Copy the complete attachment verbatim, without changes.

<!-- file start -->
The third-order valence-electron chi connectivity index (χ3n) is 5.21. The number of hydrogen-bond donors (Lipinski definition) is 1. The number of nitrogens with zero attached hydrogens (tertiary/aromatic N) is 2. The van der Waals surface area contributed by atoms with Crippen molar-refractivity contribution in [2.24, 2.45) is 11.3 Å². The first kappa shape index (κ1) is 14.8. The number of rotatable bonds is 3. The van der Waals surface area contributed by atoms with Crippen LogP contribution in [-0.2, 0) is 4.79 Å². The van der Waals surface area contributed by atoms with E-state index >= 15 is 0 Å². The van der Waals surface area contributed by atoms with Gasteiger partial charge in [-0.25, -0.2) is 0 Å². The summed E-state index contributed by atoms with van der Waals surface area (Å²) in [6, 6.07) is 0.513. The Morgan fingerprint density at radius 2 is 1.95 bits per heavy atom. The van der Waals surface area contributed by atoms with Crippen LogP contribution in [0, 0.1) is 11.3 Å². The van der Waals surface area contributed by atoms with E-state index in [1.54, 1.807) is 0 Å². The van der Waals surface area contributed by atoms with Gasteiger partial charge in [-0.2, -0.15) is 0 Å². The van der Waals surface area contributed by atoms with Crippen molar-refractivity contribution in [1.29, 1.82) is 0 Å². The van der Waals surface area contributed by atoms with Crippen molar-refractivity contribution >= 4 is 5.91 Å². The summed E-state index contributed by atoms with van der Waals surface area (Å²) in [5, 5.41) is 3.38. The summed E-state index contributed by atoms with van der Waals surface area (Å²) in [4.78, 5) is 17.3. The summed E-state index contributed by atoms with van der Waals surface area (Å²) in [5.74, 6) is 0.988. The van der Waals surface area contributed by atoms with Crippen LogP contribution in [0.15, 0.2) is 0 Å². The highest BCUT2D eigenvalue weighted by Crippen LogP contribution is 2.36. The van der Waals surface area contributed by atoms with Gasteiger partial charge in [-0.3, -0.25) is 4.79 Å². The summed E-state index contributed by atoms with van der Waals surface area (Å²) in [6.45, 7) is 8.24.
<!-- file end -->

The third-order valence-electron chi connectivity index (χ3n) is 5.21. The number of hydrogen-bond donors (Lipinski definition) is 1. The number of nitrogens with zero attached hydrogens (tertiary/aromatic N) is 2. The van der Waals surface area contributed by atoms with Crippen molar-refractivity contribution in [2.24, 2.45) is 11.3 Å². The first kappa shape index (κ1) is 14.8. The number of rotatable bonds is 3. The van der Waals surface area contributed by atoms with Crippen LogP contribution in [-0.2, 0) is 4.79 Å². The van der Waals surface area contributed by atoms with E-state index >= 15 is 0 Å². The van der Waals surface area contributed by atoms with Gasteiger partial charge in [-0.25, -0.2) is 0 Å². The summed E-state index contributed by atoms with van der Waals surface area (Å²) in [6, 6.07) is 0.513. The Morgan fingerprint density at radius 2 is 1.95 bits per heavy atom. The van der Waals surface area contributed by atoms with Crippen LogP contribution in [0, 0.1) is 11.3 Å². The van der Waals surface area contributed by atoms with E-state index in [1.54, 1.807) is 0 Å². The van der Waals surface area contributed by atoms with Gasteiger partial charge in [-0.2, -0.15) is 0 Å². The van der Waals surface area contributed by atoms with Crippen molar-refractivity contribution in [1.29, 1.82) is 0 Å². The van der Waals surface area contributed by atoms with Crippen molar-refractivity contribution >= 4 is 5.91 Å². The summed E-state index contributed by atoms with van der Waals surface area (Å²) in [5, 5.41) is 3.38. The summed E-state index contributed by atoms with van der Waals surface area (Å²) in [4.78, 5) is 17.3. The summed E-state index contributed by atoms with van der Waals surface area (Å²) in [5.74, 6) is 0.988. The van der Waals surface area contributed by atoms with Crippen LogP contribution in [0.15, 0.2) is 0 Å². The highest BCUT2D eigenvalue weighted by Crippen LogP contribution is 2.36. The van der Waals surface area contributed by atoms with Gasteiger partial charge in [-0.3, -0.25) is 4.79 Å². The summed E-state index contributed by atoms with van der Waals surface area (Å²) in [6.45, 7) is 8.24.